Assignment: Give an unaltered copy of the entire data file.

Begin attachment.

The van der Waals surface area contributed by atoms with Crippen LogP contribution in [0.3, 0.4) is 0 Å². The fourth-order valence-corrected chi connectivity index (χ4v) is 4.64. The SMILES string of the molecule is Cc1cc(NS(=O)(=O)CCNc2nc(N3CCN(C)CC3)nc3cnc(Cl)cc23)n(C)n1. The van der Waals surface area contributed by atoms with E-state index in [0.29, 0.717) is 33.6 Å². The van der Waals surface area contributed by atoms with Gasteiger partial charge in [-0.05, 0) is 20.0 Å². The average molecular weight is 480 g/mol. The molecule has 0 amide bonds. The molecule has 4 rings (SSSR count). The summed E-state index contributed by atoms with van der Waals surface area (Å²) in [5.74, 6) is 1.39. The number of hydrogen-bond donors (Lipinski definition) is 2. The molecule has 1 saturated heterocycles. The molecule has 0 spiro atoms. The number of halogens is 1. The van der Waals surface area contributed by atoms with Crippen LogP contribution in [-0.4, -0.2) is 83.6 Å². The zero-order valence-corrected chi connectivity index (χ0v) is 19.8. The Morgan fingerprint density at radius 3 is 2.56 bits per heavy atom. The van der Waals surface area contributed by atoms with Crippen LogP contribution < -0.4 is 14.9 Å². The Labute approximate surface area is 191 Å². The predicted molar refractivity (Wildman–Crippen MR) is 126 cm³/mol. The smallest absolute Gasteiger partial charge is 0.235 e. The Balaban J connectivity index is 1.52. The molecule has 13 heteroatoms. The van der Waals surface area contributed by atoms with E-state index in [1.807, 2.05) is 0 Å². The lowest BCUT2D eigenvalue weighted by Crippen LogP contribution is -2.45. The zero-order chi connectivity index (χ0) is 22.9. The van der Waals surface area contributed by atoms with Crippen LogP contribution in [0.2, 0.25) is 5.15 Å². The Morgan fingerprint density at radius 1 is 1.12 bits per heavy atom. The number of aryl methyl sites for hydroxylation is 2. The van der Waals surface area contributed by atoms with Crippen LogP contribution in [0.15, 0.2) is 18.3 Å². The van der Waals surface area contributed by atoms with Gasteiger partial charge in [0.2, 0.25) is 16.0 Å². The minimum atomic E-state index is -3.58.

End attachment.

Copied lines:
The van der Waals surface area contributed by atoms with Crippen LogP contribution in [0.3, 0.4) is 0 Å². The fourth-order valence-corrected chi connectivity index (χ4v) is 4.64. The SMILES string of the molecule is Cc1cc(NS(=O)(=O)CCNc2nc(N3CCN(C)CC3)nc3cnc(Cl)cc23)n(C)n1. The van der Waals surface area contributed by atoms with E-state index in [0.29, 0.717) is 33.6 Å². The van der Waals surface area contributed by atoms with Gasteiger partial charge in [-0.05, 0) is 20.0 Å². The average molecular weight is 480 g/mol. The molecule has 0 amide bonds. The molecule has 4 rings (SSSR count). The summed E-state index contributed by atoms with van der Waals surface area (Å²) in [5.74, 6) is 1.39. The number of hydrogen-bond donors (Lipinski definition) is 2. The molecule has 1 saturated heterocycles. The molecule has 0 spiro atoms. The number of halogens is 1. The van der Waals surface area contributed by atoms with Crippen LogP contribution in [-0.4, -0.2) is 83.6 Å². The zero-order valence-corrected chi connectivity index (χ0v) is 19.8. The Morgan fingerprint density at radius 3 is 2.56 bits per heavy atom. The van der Waals surface area contributed by atoms with Crippen LogP contribution < -0.4 is 14.9 Å². The Labute approximate surface area is 191 Å². The predicted molar refractivity (Wildman–Crippen MR) is 126 cm³/mol. The smallest absolute Gasteiger partial charge is 0.235 e. The Balaban J connectivity index is 1.52. The molecule has 13 heteroatoms. The van der Waals surface area contributed by atoms with E-state index in [1.807, 2.05) is 0 Å². The lowest BCUT2D eigenvalue weighted by Crippen LogP contribution is -2.45. The zero-order chi connectivity index (χ0) is 22.9. The van der Waals surface area contributed by atoms with Crippen LogP contribution in [0.2, 0.25) is 5.15 Å². The Morgan fingerprint density at radius 1 is 1.12 bits per heavy atom. The number of aryl methyl sites for hydroxylation is 2. The van der Waals surface area contributed by atoms with Crippen LogP contribution in [0.15, 0.2) is 18.3 Å². The van der Waals surface area contributed by atoms with Gasteiger partial charge in [0.2, 0.25) is 16.0 Å². The minimum atomic E-state index is -3.58.